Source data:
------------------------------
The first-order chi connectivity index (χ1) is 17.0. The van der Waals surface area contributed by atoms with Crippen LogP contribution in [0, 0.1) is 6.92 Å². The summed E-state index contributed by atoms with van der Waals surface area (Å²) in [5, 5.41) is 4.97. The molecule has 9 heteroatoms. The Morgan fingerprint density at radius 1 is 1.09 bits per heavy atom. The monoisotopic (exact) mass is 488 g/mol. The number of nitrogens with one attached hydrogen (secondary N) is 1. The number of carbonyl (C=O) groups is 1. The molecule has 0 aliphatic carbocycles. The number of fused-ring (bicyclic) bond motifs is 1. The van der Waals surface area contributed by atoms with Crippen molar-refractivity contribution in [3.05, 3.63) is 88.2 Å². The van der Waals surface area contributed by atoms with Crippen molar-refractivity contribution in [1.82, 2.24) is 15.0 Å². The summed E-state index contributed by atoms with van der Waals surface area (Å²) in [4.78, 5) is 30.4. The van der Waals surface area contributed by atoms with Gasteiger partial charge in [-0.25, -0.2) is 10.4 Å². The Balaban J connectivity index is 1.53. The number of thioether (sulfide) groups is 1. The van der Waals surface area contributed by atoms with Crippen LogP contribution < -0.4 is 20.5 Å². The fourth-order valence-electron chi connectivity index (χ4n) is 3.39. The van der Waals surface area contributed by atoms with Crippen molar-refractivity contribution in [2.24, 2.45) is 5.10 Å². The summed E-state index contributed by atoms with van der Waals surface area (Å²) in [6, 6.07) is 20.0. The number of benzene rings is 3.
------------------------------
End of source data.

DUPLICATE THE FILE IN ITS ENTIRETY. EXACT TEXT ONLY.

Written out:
The first-order chi connectivity index (χ1) is 17.0. The van der Waals surface area contributed by atoms with Crippen LogP contribution in [0, 0.1) is 6.92 Å². The summed E-state index contributed by atoms with van der Waals surface area (Å²) in [5, 5.41) is 4.97. The molecule has 9 heteroatoms. The Morgan fingerprint density at radius 1 is 1.09 bits per heavy atom. The monoisotopic (exact) mass is 488 g/mol. The number of nitrogens with one attached hydrogen (secondary N) is 1. The number of carbonyl (C=O) groups is 1. The molecule has 0 aliphatic carbocycles. The number of fused-ring (bicyclic) bond motifs is 1. The van der Waals surface area contributed by atoms with Crippen molar-refractivity contribution in [3.05, 3.63) is 88.2 Å². The van der Waals surface area contributed by atoms with Crippen molar-refractivity contribution in [1.82, 2.24) is 15.0 Å². The summed E-state index contributed by atoms with van der Waals surface area (Å²) in [4.78, 5) is 30.4. The van der Waals surface area contributed by atoms with Gasteiger partial charge in [-0.25, -0.2) is 10.4 Å². The Balaban J connectivity index is 1.53. The number of thioether (sulfide) groups is 1. The van der Waals surface area contributed by atoms with Crippen LogP contribution < -0.4 is 20.5 Å². The fourth-order valence-electron chi connectivity index (χ4n) is 3.39. The van der Waals surface area contributed by atoms with Crippen molar-refractivity contribution in [2.24, 2.45) is 5.10 Å². The summed E-state index contributed by atoms with van der Waals surface area (Å²) in [6, 6.07) is 20.0. The number of benzene rings is 3.